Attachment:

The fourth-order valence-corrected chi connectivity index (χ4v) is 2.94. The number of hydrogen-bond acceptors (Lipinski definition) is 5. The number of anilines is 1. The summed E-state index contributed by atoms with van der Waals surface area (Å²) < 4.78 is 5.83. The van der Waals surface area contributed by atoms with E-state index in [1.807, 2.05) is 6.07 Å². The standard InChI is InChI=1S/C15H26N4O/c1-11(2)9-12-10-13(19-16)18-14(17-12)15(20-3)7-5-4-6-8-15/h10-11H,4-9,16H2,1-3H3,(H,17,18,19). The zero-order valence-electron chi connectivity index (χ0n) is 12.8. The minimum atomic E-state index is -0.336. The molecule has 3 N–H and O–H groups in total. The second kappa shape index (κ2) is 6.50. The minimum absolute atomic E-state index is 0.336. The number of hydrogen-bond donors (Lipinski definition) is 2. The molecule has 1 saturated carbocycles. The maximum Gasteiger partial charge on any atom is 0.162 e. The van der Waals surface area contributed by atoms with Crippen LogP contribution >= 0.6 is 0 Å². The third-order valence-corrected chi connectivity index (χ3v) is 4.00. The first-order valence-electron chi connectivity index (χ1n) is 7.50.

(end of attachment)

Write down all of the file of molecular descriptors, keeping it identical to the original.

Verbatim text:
The fourth-order valence-corrected chi connectivity index (χ4v) is 2.94. The number of hydrogen-bond acceptors (Lipinski definition) is 5. The number of anilines is 1. The summed E-state index contributed by atoms with van der Waals surface area (Å²) < 4.78 is 5.83. The van der Waals surface area contributed by atoms with E-state index in [1.807, 2.05) is 6.07 Å². The standard InChI is InChI=1S/C15H26N4O/c1-11(2)9-12-10-13(19-16)18-14(17-12)15(20-3)7-5-4-6-8-15/h10-11H,4-9,16H2,1-3H3,(H,17,18,19). The zero-order valence-electron chi connectivity index (χ0n) is 12.8. The minimum atomic E-state index is -0.336. The molecule has 3 N–H and O–H groups in total. The second kappa shape index (κ2) is 6.50. The minimum absolute atomic E-state index is 0.336. The number of hydrogen-bond donors (Lipinski definition) is 2. The molecule has 1 saturated carbocycles. The maximum Gasteiger partial charge on any atom is 0.162 e. The van der Waals surface area contributed by atoms with Crippen LogP contribution >= 0.6 is 0 Å². The third-order valence-corrected chi connectivity index (χ3v) is 4.00. The first-order valence-electron chi connectivity index (χ1n) is 7.50.